Before Democratic Washington Gov. Jay Inslee signed a new law in 2020
, the state's criminal assault law
put HIV, unlike every other virus, in the same sentence as "poison" -- making it a felony punishable by up to life in state prison
to administer, expose, or transmit HIV "with intent to inflict great bodily harm." The new law
narrowed the kinds of conduct by a person with HIV that qualify as a crime, and it reduced the penalties. Now, most offenses are a misdemeanor punishable by up to 90 days in county jail; it is a gross misdemeanor, punishable by up to 364 days in county jail if the person committing the offense knowingly misrepresented their infection status to their partner.
Though some individual restaurant owners have independently decided to require customers to show proof of vaccination or a negative test, no state government has forced restaurants to impose such restrictions. California is now requiring proof of vaccination or a negative test to attend indoor events with 5,000 or more people but not to go to restaurants.
Boebert's House office referred CNN's questions to a campaign email account, noting that she posted the tweet from her personal Twitter account and not her official congressional account. The campaign account did not reply.
The California law
We can't go through every change a state has made to its HIV-related laws, but here is another example from a Democratic-run state.
A California law in 2017, signed by Democratic then-Gov. Jerry Brown, made it a misdemeanor
punishable by up to six months in county jail -- rather than the previous felony punishable by up to eight years in state prison -- for a person to knowingly expose someone to HIV with the intent to infect them. It had already
been a misdemeanor in California to knowingly expose someone to communicable diseases in general; HIV had been singled out for sharply elevated penalties.
The new California law also specified that, for a crime to have been committed, the person had to have engaged in conduct that posed a "substantial risk of transmission" to someone who didn't know they had the virus.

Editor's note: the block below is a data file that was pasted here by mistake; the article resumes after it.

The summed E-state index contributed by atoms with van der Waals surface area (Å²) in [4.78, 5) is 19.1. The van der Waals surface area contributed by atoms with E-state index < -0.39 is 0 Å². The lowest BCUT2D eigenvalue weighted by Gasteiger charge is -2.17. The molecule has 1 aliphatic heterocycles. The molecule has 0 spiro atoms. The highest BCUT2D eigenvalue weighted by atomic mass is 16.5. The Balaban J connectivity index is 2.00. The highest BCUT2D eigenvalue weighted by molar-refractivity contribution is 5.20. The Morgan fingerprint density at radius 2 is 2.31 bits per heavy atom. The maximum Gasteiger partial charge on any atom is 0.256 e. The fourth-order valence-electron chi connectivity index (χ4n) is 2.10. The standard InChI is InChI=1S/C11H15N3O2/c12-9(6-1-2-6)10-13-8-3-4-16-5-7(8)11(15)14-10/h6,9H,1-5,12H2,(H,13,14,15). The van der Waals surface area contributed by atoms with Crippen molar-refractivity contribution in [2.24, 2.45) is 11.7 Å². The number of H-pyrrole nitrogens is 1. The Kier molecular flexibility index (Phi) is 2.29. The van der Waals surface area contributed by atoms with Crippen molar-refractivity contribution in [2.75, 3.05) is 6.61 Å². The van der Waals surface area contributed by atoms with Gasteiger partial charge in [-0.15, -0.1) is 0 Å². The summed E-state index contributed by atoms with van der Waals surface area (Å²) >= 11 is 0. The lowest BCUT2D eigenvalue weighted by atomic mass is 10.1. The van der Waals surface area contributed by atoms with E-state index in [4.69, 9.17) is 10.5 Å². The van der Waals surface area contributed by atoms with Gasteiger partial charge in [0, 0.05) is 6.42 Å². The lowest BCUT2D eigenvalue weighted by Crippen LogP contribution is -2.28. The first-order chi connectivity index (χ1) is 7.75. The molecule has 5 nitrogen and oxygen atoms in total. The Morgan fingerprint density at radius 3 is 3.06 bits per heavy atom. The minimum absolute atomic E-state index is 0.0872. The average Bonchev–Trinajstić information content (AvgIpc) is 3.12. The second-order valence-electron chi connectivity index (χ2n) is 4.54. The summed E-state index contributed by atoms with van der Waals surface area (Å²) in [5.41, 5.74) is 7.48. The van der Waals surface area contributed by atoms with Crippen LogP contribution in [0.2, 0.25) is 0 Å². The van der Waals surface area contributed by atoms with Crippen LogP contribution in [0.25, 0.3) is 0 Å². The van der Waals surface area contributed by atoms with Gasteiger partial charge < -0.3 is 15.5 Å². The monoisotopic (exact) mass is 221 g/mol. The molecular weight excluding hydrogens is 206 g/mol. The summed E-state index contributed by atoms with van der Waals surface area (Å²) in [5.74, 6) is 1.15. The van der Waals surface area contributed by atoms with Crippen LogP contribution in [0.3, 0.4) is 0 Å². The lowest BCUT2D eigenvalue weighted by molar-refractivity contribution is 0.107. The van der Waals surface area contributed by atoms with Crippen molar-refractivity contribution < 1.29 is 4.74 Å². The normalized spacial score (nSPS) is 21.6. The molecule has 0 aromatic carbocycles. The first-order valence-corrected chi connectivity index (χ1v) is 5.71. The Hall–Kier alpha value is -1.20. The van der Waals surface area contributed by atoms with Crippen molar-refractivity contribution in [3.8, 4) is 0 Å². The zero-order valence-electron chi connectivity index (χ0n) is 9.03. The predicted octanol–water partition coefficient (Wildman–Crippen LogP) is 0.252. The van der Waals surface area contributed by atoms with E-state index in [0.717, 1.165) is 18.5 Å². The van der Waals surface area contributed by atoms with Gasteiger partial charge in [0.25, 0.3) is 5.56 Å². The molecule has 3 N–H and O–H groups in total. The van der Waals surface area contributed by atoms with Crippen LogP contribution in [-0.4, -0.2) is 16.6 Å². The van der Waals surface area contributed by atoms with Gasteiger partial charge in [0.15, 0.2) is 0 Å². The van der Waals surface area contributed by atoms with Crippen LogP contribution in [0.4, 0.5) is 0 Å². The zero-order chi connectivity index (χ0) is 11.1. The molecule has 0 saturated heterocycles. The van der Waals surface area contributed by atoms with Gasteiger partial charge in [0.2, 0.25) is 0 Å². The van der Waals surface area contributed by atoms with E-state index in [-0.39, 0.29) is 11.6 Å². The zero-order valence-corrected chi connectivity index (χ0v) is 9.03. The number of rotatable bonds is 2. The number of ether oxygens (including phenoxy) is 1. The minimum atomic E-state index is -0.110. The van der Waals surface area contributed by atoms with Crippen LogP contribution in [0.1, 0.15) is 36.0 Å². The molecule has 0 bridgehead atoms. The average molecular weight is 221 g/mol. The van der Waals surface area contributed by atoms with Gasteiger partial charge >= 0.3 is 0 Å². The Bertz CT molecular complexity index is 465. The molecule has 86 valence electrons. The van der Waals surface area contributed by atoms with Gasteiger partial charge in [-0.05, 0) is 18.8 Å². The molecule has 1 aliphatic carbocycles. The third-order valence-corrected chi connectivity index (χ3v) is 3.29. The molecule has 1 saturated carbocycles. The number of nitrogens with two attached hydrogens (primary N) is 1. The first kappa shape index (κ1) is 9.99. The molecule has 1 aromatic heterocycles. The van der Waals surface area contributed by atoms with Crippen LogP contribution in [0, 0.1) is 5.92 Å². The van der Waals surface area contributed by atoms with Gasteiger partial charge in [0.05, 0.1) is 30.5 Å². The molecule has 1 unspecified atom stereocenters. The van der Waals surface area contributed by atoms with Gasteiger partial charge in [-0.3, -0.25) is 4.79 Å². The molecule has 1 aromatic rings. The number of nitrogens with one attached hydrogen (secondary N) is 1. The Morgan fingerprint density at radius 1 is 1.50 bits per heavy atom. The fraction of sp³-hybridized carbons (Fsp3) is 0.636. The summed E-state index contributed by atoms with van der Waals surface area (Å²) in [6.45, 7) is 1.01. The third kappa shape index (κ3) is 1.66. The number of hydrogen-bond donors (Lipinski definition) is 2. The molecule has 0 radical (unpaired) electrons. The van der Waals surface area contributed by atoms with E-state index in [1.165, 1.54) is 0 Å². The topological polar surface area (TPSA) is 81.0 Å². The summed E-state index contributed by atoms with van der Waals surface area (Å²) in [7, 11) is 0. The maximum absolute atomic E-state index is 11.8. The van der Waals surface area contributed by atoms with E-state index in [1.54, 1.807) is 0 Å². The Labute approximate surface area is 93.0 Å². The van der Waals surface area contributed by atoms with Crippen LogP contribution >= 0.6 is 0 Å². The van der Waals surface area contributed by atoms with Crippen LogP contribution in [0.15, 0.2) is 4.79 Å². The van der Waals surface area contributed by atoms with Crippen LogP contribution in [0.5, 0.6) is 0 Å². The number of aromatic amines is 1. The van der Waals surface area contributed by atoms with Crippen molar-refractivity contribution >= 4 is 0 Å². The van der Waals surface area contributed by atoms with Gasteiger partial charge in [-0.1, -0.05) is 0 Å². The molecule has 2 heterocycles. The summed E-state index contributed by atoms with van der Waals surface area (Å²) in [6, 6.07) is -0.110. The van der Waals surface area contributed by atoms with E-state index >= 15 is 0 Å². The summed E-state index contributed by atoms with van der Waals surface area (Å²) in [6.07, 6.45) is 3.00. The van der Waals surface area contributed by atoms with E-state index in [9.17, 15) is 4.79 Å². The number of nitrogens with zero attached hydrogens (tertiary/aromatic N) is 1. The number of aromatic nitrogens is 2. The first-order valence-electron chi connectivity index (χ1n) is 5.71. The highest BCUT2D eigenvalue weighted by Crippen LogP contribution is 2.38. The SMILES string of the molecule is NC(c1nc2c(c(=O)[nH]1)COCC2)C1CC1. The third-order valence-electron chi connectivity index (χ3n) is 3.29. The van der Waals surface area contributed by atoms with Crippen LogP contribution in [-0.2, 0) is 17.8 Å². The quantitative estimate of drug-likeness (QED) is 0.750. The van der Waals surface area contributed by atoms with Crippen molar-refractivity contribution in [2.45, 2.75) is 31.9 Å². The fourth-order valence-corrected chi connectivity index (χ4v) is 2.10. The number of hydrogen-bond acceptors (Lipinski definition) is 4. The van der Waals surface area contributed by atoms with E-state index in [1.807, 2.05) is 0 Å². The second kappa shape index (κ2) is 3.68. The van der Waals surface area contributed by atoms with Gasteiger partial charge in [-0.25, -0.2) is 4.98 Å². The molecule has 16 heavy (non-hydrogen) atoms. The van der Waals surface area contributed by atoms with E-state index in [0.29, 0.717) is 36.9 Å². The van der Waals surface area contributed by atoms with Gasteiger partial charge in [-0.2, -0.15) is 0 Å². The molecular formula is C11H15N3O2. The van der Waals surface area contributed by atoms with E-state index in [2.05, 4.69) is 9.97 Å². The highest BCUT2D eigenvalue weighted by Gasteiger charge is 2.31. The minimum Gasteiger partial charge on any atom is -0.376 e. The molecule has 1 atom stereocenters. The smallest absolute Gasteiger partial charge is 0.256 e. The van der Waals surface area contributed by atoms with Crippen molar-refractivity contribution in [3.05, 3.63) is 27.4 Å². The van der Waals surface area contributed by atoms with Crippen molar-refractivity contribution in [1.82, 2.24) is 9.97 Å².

The "substantial risk" provision was a recognition
of the fact that medication can suppress HIV so successfully that, according to the National Institutes of Health
and the United Nations
, a person cannot sexually transmit the virus. Activists around the country have warned
that broad old laws leave people with HIV vulnerable to prosecution for their sexual activity even when there is not a risk of sexual transmission.
Under the new California law, if a person meets all the other requirements for the offense but HIV is not actually transmitted, the maximum penalty is 90 days in jail.
The Illinois bill
The Illinois state House and Senate have passed a bill
to repeal an existing law that makes it a felony for a person with HIV to have sex without a condom without first informing their partner of their HIV status. That existing law requires "specific intent" to commit the offense, but it's not clear
whether that means intent to transmit HIV or merely intent to have no-condom sex.
The new bill, which Democratic Gov. JB Pritzker is expected to sign in the near future
, has been widely described as a "decriminalization" bill. But that term can mislead people: the bill would not mean that Illinois residents are immune from criminal prosecution if they deliberately infect someone with HIV. As the CDC notes
, general criminal statutes can be used to charge people for such behavior.
The office of the State's Attorney for Cook County, where Chicago is located, told CNN on Monday that the Illinois bill would not make prosecutions impossible there.
"In the occasion that evidence proves that someone intentionally transmits HIV to others, there is an argument that they could be charged with Aggravated Battery," the office said in an unsigned email, emphasizing that prosecutors would assess the facts of each case on its own merits.
Texas is a good example of how eliminating HIV-specific criminal laws does not mean legalization of the knowing spread of HIV. The state decided in 1994 to get rid of its specific felony addressing potential HIV exposure, according to The Center for HIV Law & Policy, which tracks
HIV-related criminal laws and advocates liberalization -- but residents continued to be prosecuted
under other laws
, such as assault laws, for various behaviors
that exposed someone to HIV or was alleged to pose a risk of doing so.
Catherine Hanssens, founder and executive director of The Center for HIV Law & Policy, argued Monday that laws criminalizing the behavior of HIV-positive people are both destructive to people who have not acted maliciously and unnecessary for prosecuting the small number of people who do intentionally try to hurt somebody by spreading the virus.
"If somebody picks up a chair with the intent of bashing your head in, that should be a crime. Do we need a chair-specific criminal law? I don't think so," Hanssens said.